Information for the public
Alternatives to blood transfusions for people having an operation
For people having an operation, there are often ways to try and avoid the need for a blood transfusion.
If you are having an operation and have anaemia caused by a lack of iron, you should be offered iron to treat this. You will usually be given iron tablets, although you may also be given iron that you can put into liquid and drink. If these kinds of iron don't work for you (for example because they give you an upset stomach), you may be offered iron injections into your veins.
Blood clots form to stop you bleeding when you are injured, for example by a cut to your skin or during an operation. Tranexamic acid is a medicine that helps your blood to clot better. This can stop you losing too much blood during an operation. The operating team can also use special equipment to collect any blood you lose, so that your own blood can be given back to you. This is called 'cell salvage'.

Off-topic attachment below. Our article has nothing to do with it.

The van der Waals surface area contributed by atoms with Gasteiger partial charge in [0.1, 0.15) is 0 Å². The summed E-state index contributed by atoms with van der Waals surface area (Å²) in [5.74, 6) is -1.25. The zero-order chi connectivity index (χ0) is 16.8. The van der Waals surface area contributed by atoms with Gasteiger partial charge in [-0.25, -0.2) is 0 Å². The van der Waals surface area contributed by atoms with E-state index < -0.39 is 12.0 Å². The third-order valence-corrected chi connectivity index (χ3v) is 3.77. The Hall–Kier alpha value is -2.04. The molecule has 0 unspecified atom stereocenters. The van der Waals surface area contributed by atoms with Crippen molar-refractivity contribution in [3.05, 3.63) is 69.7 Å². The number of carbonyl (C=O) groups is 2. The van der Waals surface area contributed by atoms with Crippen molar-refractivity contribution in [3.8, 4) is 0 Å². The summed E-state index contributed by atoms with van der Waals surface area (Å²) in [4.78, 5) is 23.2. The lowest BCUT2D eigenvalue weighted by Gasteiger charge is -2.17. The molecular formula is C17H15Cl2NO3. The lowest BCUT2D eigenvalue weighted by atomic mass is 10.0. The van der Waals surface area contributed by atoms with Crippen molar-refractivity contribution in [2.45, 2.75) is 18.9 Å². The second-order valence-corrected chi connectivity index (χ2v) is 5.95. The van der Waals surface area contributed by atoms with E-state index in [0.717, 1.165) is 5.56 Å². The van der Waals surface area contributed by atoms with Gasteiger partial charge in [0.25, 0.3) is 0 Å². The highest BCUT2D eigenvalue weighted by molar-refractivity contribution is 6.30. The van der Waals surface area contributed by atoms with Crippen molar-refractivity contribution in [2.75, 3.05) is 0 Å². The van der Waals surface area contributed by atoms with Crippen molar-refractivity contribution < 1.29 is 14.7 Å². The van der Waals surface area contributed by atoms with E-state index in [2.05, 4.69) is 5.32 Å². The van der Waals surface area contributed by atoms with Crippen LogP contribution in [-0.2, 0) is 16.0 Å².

Depending on how much blood your healthcare team thinks you could lose during your operation, you might be offered tranexamic acid. If you are likely to lose a lot of blood (such as in an operation on your heart) you may also be offered cell salvage.
You shouldn't normally be offered cell salvage without tranexamic acid, as it doesn't work as well on its own.
Erythropoietin is a medicine that helps your body to make more red blood cells. You shouldn't normally be offered erythropoietin, because it doesn't work well at helping people who are having an operation to avoid the need for a blood transfusion. However, you may still be offered erythropoietin if you cannot have a blood transfusion because it goes against your beliefs, or because the type of blood you need is not available.